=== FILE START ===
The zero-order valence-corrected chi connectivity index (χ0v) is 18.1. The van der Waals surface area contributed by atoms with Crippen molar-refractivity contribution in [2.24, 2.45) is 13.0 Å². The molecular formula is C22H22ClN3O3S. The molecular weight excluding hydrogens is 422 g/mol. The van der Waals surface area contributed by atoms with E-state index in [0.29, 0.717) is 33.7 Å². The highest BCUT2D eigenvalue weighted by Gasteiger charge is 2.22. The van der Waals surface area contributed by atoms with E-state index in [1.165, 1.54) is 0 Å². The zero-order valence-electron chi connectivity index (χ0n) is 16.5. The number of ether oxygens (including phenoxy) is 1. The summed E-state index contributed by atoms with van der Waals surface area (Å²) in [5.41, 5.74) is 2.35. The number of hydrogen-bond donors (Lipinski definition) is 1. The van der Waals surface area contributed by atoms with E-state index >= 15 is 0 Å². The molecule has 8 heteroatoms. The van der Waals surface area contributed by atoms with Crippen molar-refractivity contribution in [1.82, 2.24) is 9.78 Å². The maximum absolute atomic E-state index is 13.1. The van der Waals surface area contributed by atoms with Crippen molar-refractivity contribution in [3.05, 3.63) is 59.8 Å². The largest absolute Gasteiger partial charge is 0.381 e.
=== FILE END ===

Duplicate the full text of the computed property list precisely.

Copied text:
The zero-order valence-corrected chi connectivity index (χ0v) is 18.1. The van der Waals surface area contributed by atoms with Crippen molar-refractivity contribution in [2.24, 2.45) is 13.0 Å². The molecular formula is C22H22ClN3O3S. The molecular weight excluding hydrogens is 422 g/mol. The van der Waals surface area contributed by atoms with E-state index in [0.29, 0.717) is 33.7 Å². The highest BCUT2D eigenvalue weighted by Gasteiger charge is 2.22. The van der Waals surface area contributed by atoms with E-state index in [1.165, 1.54) is 0 Å². The zero-order valence-electron chi connectivity index (χ0n) is 16.5. The number of ether oxygens (including phenoxy) is 1. The summed E-state index contributed by atoms with van der Waals surface area (Å²) in [5.41, 5.74) is 2.35. The number of hydrogen-bond donors (Lipinski definition) is 1. The van der Waals surface area contributed by atoms with E-state index >= 15 is 0 Å². The molecule has 8 heteroatoms. The van der Waals surface area contributed by atoms with Crippen molar-refractivity contribution in [1.82, 2.24) is 9.78 Å². The maximum absolute atomic E-state index is 13.1. The van der Waals surface area contributed by atoms with Crippen molar-refractivity contribution in [3.05, 3.63) is 59.8 Å². The largest absolute Gasteiger partial charge is 0.381 e.